On Day 3 we began the first day of surgery. We woke up at 5AM, ate breakfast, and boarded the bus to the hospital. We arrived at 6:30AM and surgery began soon after.  I was impressed by the level of teamwork and cooperation that I saw between our doctors, nurses, and non-medical team members. If I didn't know better, I might have guessed that this group of people had been working together for several years. It is rare to see a group that functions as such a cohesive unit. We are running three operating rooms. This means that one surgical team consisting of a plastic surgeon, OR nurse, and anesthesiologist works in each of the three rooms. Meanwhile, the two pediatricians check and double check the condition of all of our patients. The PACU nurses monitor the children as they come out of anesthesia. Once the children wake up, we let their parents see them, and they go back to the ward where they continue to be under the watchful eye of our pediatricians.

Let me tell you about a couple of children who were operated on today.

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Jairo Tiul is a 6-year-old boy who came here from Sayaxche Peten, Guatemala. Jairo came with a critical cleft lip problem that has affected the growth of his teeth and his ability to chew and eat. He lives with his father, mother, two brothers and a sister. It was difficult to communicate with his father because he is Mayan and speaks Quiche and very little Spanish, but we had a very experienced interpreter who was able to communicate on a basic level.

It took the pair over 18 hours to travel by foot and bus to the hospital. They were there at 7AM on Monday waiting to find out if Jairo would be one of the lucky ones to be chosen for surgery. He was selected for surgery, and after his operation his father said, "I feel blessed by God that my son can now live a life without being tormented. I thank God that all went well with getting here and the surgery, and I thank God for sending you all to us. I have nothing to pay you with, only what I can cut with my machete. My son is full of happiness, he will no longer be teased by other kids." He also wished us a safe return, and thanked us for the food that he and his son have been provided since Jairo was selected for surgery. They do not get this kind of food at home.

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This is a little girl, 6 years old, who came here with a previously repaired cleft lip (she was operated on by Rotaplast once before about 2 years ago) and Cleft Palate. She and her mother traveled for over 15 hours, walking and on a bus, to reach the hospital. They saw news of the Rotaplast mission in the local newspaper. The article said "Fix their little mouths FREE, help your child today and go to Retalhuleu on May 17".  They arrived here at the hospital on Sunday afternoon and waited two days until she was evaluated on Tuesday afternoon. When we spoke with her mom after the surgery, she said, "First, I thank God, then I thank all of you for all you do for us. I pray to God that you all remain strong and healthy so you can continue to come and help the children of Guatemala.  I pray to God that he protects you and gets you home safely."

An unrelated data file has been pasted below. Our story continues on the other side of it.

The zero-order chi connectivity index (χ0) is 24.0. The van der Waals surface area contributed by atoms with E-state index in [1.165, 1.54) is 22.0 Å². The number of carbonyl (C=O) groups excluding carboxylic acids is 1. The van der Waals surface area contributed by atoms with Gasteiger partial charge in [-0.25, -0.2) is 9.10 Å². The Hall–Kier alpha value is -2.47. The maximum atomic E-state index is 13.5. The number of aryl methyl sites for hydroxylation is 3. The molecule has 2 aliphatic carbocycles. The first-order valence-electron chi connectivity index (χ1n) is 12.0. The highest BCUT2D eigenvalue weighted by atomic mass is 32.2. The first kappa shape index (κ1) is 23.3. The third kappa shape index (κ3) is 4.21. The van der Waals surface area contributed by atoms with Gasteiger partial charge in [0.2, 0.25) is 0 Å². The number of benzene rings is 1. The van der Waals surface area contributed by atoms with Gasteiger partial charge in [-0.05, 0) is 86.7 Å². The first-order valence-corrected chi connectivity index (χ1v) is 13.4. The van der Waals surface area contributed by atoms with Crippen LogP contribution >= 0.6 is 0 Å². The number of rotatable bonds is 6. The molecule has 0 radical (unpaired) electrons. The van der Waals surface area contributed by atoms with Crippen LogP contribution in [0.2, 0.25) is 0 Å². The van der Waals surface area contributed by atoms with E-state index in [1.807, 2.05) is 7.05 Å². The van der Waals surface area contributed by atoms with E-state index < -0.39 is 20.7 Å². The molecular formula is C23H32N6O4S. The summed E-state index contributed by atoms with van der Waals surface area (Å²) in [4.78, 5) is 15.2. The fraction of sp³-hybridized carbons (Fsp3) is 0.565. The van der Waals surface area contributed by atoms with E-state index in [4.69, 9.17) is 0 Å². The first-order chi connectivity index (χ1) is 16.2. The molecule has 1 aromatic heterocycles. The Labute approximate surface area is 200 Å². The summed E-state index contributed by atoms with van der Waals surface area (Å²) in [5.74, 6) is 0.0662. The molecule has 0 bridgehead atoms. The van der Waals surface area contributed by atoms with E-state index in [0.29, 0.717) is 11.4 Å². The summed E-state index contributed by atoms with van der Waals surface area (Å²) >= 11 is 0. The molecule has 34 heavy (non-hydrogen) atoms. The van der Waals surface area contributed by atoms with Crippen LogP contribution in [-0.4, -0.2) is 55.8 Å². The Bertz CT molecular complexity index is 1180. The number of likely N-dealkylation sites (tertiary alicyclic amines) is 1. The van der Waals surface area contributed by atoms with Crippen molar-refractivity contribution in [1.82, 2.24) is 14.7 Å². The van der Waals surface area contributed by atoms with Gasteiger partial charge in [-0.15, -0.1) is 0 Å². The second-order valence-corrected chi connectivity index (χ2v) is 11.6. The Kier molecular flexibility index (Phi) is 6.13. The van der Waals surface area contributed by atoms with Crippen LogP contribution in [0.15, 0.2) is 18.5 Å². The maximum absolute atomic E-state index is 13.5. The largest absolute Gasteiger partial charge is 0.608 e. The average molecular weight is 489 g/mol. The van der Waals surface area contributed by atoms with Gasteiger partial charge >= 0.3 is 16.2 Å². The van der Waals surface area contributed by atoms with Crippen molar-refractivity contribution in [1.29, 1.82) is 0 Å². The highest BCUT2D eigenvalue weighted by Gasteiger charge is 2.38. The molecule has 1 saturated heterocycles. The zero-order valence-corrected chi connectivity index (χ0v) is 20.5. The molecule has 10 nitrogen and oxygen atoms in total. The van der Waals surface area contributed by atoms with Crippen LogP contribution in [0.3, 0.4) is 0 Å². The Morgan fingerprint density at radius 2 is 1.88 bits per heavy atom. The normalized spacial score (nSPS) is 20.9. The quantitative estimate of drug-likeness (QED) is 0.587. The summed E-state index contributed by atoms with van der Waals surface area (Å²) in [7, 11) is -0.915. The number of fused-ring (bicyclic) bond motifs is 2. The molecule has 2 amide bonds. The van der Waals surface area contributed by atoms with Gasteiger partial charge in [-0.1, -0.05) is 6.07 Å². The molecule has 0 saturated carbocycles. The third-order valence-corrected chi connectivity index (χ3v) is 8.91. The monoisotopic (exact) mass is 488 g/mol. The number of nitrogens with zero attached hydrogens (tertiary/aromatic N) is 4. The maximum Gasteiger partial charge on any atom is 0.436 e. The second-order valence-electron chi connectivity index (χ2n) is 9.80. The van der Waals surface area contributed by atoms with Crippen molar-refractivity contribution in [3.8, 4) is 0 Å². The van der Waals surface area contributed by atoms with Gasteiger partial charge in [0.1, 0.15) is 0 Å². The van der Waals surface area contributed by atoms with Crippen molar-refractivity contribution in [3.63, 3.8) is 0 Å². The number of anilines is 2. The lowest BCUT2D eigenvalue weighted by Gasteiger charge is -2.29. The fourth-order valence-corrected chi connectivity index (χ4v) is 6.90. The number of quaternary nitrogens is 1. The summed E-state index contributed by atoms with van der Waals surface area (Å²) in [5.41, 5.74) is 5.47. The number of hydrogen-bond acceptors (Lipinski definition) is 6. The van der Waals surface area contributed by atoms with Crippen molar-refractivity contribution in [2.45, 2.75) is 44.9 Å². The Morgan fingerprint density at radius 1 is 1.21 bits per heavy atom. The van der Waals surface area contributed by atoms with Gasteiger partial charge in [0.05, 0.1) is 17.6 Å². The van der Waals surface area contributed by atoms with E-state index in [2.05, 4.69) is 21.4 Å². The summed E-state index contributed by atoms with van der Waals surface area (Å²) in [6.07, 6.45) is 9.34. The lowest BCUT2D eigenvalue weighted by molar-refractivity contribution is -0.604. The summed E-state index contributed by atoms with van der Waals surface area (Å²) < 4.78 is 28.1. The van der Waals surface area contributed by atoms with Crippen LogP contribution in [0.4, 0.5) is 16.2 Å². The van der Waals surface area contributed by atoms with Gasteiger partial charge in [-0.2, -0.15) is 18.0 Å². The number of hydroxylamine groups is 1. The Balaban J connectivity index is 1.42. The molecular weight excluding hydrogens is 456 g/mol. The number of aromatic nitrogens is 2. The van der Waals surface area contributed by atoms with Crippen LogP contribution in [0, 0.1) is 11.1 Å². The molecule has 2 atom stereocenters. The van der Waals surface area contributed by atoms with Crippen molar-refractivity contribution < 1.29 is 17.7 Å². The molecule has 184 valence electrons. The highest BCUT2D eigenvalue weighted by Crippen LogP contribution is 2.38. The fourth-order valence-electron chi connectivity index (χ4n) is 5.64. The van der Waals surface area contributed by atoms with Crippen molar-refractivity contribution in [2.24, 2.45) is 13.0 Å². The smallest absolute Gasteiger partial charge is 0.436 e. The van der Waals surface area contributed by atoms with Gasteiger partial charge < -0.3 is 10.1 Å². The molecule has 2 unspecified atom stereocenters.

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This little girl is 4 years old and had a cleft palate repair. She has also previously undergone surgery to repair a cleft lip. She is one of eight children, six boys, and two girls. She and her mother traveled 8 hours to be here, and also arrived on Sunday. The family spent everything they had to get here. When we asked her how she and her daughter would get home she said, "I will leave it to God to help us get back home safely. This operation gives us courage to move forward. She ended our conversion by saying, "I pray to God for his guidance to get you all home safely too."

Marisol is four years old and is the only of her 4 siblings to be born with a cleft lip. She and her mother walked for 4 hours to get to the Retalhuleu Hospital. Little Marisol was so tired and cranky by the time she arrived, a smile was more than she could manage as she looked at our strange and unfamiliar faces. 

I asked the interpreter to ask the mother how this will change the child and family's life. She returned only a strange look. She really did not understand the question or the meaning of the question. One of our interpreters, who knows the Mayan people well, told me that the question is not understood, because these people do not think about the future. They live from day-to-day. They grow corn using ancient tools. The mother starts each day by boiling the corn, then making the tortillas that the family will eat that day. Each day is the same as the day before it and the day after it. The only answer to the question is simply that the little girl will no longer be teased and seen as a lesser person. They can now go forward with their lives.

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We completed 16 surgeries on our first day. The procedures included cleft lip and palate repairs ranging the spectrum of severity.

I had a chance to talk with some of the docs on the trip. Many of them have been doing volunteer work like this for several years. One has participated in missions like this since 1982, which is 28 years. I asked them what drives them to give their time. Some say it is because it needs to be done, some say it makes them feel good. The comment I found especially interesting was, "I do it for the kids and the mothers. Mostly for the mothers."

"Why the mothers?" I ask.

He answered, "Have you seen their eyes when you take their children to them after surgery?"

I want you to see the following before and after photos so you can appreciate the miracles these surgical teams performed:

  Patient #1 Before Surgery


Patient #1 After surgery


Patient #2 before Surgery 

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Patient #2 After Surgery